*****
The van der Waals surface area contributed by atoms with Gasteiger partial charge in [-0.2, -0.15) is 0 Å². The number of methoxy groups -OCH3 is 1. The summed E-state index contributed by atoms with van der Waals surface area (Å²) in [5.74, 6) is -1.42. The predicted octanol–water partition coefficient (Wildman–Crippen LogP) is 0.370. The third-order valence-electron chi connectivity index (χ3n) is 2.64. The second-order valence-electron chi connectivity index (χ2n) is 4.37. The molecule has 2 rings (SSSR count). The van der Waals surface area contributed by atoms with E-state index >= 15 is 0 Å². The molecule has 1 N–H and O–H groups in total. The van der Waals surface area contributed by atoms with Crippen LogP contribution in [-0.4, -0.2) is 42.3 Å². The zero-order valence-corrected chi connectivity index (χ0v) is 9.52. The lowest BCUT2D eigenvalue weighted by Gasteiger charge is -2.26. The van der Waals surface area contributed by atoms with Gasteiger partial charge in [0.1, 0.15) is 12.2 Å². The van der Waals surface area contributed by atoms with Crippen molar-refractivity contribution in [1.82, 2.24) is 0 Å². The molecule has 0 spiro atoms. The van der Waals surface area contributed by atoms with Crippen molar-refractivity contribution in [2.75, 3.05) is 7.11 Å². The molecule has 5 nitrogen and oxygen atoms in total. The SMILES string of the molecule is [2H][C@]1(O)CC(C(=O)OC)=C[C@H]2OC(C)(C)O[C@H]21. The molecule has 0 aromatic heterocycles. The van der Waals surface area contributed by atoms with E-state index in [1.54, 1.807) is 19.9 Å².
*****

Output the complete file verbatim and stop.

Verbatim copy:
The van der Waals surface area contributed by atoms with Gasteiger partial charge in [-0.2, -0.15) is 0 Å². The number of methoxy groups -OCH3 is 1. The summed E-state index contributed by atoms with van der Waals surface area (Å²) in [5.74, 6) is -1.42. The predicted octanol–water partition coefficient (Wildman–Crippen LogP) is 0.370. The third-order valence-electron chi connectivity index (χ3n) is 2.64. The second-order valence-electron chi connectivity index (χ2n) is 4.37. The molecule has 2 rings (SSSR count). The van der Waals surface area contributed by atoms with E-state index >= 15 is 0 Å². The molecule has 1 N–H and O–H groups in total. The van der Waals surface area contributed by atoms with Crippen LogP contribution in [-0.4, -0.2) is 42.3 Å². The zero-order valence-corrected chi connectivity index (χ0v) is 9.52. The lowest BCUT2D eigenvalue weighted by Gasteiger charge is -2.26. The van der Waals surface area contributed by atoms with Gasteiger partial charge in [0.1, 0.15) is 12.2 Å². The van der Waals surface area contributed by atoms with Crippen molar-refractivity contribution in [1.82, 2.24) is 0 Å². The molecule has 0 spiro atoms. The van der Waals surface area contributed by atoms with Crippen molar-refractivity contribution in [2.75, 3.05) is 7.11 Å². The molecule has 5 nitrogen and oxygen atoms in total. The SMILES string of the molecule is [2H][C@]1(O)CC(C(=O)OC)=C[C@H]2OC(C)(C)O[C@H]21. The molecule has 0 aromatic heterocycles. The van der Waals surface area contributed by atoms with E-state index in [1.54, 1.807) is 19.9 Å².